The drift of a dreamer like me;
And perchance, when you lookd so divinely,
     You meant, and meant only, to say:
How sad that he dwells in a garret!
     And lives on so little a day!

What of that? If your sweetness and beauty,
     And the love that is part of thee,
Were mirrord in wilder visions,
     And expressd much more to me,
Did the beautiful face, my darling,
     Need subtler, loftier lore?
Nay, beauty is all our wisdom,
     We painters demand no more.

Indeed, I had been no painter,
     And never could hope to rise,
Had I lackd the power of creating
     The meanings for your sweet eyes;
And what you were really thinking
     Scarcely imported, in sooth,
Since the truth we artists fail for,
     Is the truth that looks the truth.

Your beautiful face was before me,
     Set in its golden hair;
And the wonder and love and yearning
     Were shining sublimely there!
And your eyes saidWork for glory!
     Up, up, where the angels call!
And I understood, and I labourd,
     And I love the face for it all!

I am talking, you think, so strangely!
     And you watch with wondering eyes!
Could I utter one half of the yearning
     Your face, even now, implies!
But the yearning will not be utterd,
     And never, ah! never can be,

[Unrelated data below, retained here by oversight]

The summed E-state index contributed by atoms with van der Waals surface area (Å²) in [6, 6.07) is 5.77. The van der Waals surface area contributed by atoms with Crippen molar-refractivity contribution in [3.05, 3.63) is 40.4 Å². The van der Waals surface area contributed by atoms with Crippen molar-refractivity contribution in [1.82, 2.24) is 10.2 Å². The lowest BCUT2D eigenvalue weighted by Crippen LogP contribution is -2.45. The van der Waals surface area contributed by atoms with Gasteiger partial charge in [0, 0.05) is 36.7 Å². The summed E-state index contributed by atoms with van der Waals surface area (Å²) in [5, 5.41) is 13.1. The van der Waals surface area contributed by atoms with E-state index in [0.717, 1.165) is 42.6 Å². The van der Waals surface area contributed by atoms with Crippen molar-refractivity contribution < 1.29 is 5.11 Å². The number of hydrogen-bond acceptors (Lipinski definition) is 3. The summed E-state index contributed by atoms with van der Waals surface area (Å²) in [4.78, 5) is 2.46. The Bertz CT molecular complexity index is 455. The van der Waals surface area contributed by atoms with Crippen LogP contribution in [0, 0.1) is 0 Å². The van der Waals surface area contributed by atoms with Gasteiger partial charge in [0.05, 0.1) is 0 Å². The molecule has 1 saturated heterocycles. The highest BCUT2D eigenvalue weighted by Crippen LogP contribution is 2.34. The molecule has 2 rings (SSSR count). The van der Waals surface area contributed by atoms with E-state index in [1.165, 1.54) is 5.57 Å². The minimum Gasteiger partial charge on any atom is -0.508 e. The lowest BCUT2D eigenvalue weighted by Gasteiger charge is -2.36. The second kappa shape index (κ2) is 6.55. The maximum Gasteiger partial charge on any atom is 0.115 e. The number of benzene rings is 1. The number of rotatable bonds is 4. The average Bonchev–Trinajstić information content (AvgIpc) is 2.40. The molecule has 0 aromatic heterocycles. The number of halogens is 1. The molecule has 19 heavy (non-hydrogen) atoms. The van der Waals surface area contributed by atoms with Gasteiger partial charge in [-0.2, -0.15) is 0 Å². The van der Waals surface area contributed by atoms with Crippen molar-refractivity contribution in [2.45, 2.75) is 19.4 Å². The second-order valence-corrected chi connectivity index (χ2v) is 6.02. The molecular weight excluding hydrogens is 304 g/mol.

Till the work of the world is over,
     And we see as immortals see.

Yet bless thee for ever and ever,
     For keeping me humble and true,
And would that my Art could utter
     The wisdom I find in you.
Enough to labour and labour,
     And to feel ones heart beat right,
And to wander unknown, love-making,
     In London on Saturday night!

You think: How dearly I love him!
     How dearly he loves me!
How sweet to live on, and love him,
     With children at my knee!
With the useless labour over,
     And comfort and leisure won,
And clever people praising
     The work that he has done!

I think: How dearly I love her!
     How dearly she loves me!
Yet the beauty the heart would utter
     Endeth in agony;
And life is a climbing, a seeking
     Of something we never can see!
And death is a slumber, a dreaming
     Of something that may not be!